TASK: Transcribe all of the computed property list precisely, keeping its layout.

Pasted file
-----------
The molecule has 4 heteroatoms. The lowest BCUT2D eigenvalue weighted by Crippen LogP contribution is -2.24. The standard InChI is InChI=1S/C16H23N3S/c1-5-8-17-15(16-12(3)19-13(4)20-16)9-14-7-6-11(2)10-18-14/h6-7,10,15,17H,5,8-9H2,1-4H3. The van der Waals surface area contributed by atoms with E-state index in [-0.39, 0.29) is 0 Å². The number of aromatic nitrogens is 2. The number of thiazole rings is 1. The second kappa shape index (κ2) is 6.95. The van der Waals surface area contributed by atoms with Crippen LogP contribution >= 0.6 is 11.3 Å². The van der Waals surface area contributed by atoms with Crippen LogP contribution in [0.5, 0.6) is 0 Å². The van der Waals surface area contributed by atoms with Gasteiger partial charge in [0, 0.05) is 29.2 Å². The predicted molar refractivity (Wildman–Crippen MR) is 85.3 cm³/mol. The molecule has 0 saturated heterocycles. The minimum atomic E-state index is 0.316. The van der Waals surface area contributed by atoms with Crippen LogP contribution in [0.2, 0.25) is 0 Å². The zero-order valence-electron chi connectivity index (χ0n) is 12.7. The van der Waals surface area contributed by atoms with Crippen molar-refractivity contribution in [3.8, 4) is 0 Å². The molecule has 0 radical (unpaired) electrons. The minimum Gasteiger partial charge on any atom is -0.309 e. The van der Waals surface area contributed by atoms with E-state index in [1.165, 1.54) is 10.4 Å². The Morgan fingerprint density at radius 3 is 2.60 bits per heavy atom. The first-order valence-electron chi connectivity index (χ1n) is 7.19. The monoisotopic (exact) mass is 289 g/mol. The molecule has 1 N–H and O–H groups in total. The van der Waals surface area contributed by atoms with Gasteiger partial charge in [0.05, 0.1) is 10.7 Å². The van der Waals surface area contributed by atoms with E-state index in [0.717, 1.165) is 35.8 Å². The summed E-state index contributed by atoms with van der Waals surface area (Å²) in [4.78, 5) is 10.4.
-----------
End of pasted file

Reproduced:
The molecule has 4 heteroatoms. The lowest BCUT2D eigenvalue weighted by Crippen LogP contribution is -2.24. The standard InChI is InChI=1S/C16H23N3S/c1-5-8-17-15(16-12(3)19-13(4)20-16)9-14-7-6-11(2)10-18-14/h6-7,10,15,17H,5,8-9H2,1-4H3. The van der Waals surface area contributed by atoms with E-state index in [-0.39, 0.29) is 0 Å². The number of aromatic nitrogens is 2. The number of thiazole rings is 1. The second kappa shape index (κ2) is 6.95. The van der Waals surface area contributed by atoms with Crippen LogP contribution >= 0.6 is 11.3 Å². The van der Waals surface area contributed by atoms with Crippen LogP contribution in [0.5, 0.6) is 0 Å². The van der Waals surface area contributed by atoms with Gasteiger partial charge in [0, 0.05) is 29.2 Å². The predicted molar refractivity (Wildman–Crippen MR) is 85.3 cm³/mol. The molecule has 0 saturated heterocycles. The minimum atomic E-state index is 0.316. The van der Waals surface area contributed by atoms with Crippen LogP contribution in [0.2, 0.25) is 0 Å². The zero-order valence-electron chi connectivity index (χ0n) is 12.7. The van der Waals surface area contributed by atoms with Crippen molar-refractivity contribution in [3.8, 4) is 0 Å². The molecule has 0 radical (unpaired) electrons. The minimum Gasteiger partial charge on any atom is -0.309 e. The van der Waals surface area contributed by atoms with E-state index in [1.165, 1.54) is 10.4 Å². The Morgan fingerprint density at radius 3 is 2.60 bits per heavy atom. The first-order valence-electron chi connectivity index (χ1n) is 7.19. The monoisotopic (exact) mass is 289 g/mol. The molecule has 1 N–H and O–H groups in total. The van der Waals surface area contributed by atoms with Gasteiger partial charge in [0.05, 0.1) is 10.7 Å². The van der Waals surface area contributed by atoms with E-state index in [0.717, 1.165) is 35.8 Å². The summed E-state index contributed by atoms with van der Waals surface area (Å²) in [4.78, 5) is 10.4.